Bayer wins US approval for Monsanto deal
FRANKFURT: Bayer won US antitrust approval for its planned takeover of Monsanto on condition that it sells about $9 billion in assets, the Justice Department said on Tuesday, clearing a major hurdle for the $62.5bn deal.
The divestiture required by US antitrust enforcers “aligns closely” with divestitures the European Union required, according to a source knowledgeable about the agreement between Bayer and the US government.
Makan Delrahim, who heads the Justice Department’s Antitrust Division, said the asset sales agreed to by Bayer were the “largest ever divestiture ever required by the United States.”
In agreements with global antitrust enforcers, Bayer committed to sell its entire cotton, canola, soybean and vegetable seeds businesses and digital farming business, as well its Liberty herbicide, which competes with Monsanto’s Roundup.—Reuters
Nestle to cut up to 500 IT jobs in Switzerland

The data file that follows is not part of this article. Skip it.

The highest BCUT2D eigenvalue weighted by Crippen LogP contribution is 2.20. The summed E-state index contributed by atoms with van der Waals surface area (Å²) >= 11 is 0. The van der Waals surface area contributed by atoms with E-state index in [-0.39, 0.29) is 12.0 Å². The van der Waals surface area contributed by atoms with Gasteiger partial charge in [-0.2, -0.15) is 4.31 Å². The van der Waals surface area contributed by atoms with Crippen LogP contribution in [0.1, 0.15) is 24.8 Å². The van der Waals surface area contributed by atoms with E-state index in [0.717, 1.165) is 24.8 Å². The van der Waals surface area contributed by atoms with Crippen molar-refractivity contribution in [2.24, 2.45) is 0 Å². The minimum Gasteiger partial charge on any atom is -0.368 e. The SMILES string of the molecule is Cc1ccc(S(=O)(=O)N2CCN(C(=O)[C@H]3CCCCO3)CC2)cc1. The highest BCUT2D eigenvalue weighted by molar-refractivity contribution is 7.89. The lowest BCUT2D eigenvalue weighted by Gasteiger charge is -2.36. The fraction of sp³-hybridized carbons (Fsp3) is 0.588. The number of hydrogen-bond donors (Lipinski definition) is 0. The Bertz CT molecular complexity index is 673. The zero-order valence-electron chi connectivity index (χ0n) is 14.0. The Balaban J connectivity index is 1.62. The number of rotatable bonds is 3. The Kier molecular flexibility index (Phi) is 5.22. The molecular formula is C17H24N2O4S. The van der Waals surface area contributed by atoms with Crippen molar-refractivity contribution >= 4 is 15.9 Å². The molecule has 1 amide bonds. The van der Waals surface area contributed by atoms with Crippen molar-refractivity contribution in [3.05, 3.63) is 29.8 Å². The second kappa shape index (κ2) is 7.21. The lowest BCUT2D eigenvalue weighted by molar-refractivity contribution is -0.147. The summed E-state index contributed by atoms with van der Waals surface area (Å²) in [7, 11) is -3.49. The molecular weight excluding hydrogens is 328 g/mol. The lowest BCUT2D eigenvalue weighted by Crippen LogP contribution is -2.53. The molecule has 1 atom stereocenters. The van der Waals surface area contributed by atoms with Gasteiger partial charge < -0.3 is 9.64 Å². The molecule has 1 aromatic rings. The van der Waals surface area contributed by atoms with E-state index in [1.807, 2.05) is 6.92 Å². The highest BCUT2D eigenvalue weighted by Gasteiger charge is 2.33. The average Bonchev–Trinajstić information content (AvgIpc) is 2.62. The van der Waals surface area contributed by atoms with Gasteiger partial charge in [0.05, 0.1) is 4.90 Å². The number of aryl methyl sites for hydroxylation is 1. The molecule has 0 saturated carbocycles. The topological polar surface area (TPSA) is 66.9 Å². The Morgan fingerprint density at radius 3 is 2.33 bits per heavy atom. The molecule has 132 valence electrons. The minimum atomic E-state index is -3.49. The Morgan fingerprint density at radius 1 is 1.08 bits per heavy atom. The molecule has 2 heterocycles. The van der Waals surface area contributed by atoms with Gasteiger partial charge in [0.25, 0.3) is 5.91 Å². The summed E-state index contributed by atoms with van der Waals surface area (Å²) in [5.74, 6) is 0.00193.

ZURICH: Nestle plans to eliminate up to 500 information technology jobs at its Swiss home base as its shifts work to an existing tech hub in Spain and other locations, the food and beverage giant said on Tuesday.
None of the group’s Swiss production sites will be affected by the plan, which is being presented to staff for consultation, it said in a statement.
Its Nespresso coffee business also plans to establish operational centres in Spain and Portugal to benefit from existing Nestle e-commerce and supply chain hubs, and intends to create a centre for boutique operations in Italy too.—Reuters
Swiss bank BCP halts business with Iran
LONDON: Swiss lender Banque de Commerce et de Placements (BCP) has suspended new transactions with Iran and is winding down activities with the country after US President Donald Trump’s pullout from the nuclear deal with Tehran, the bank said on Tuesday.
“We have suspended any new transaction related to Iran after May 8, 2018 and started the ‘wind down period’ within the framework of OFAC announcement,” the bank said in a emailed statement to Reuters, referring to the US Treasury’s sanctions enforcement arm.
Trump’s withdrawal from the accord on May 8 was announced in tandem with the re-imposition of US sanctions within 180 days, prompting several European companies to announce their exit from Iran.
Published in Dawn, May 30th, 2018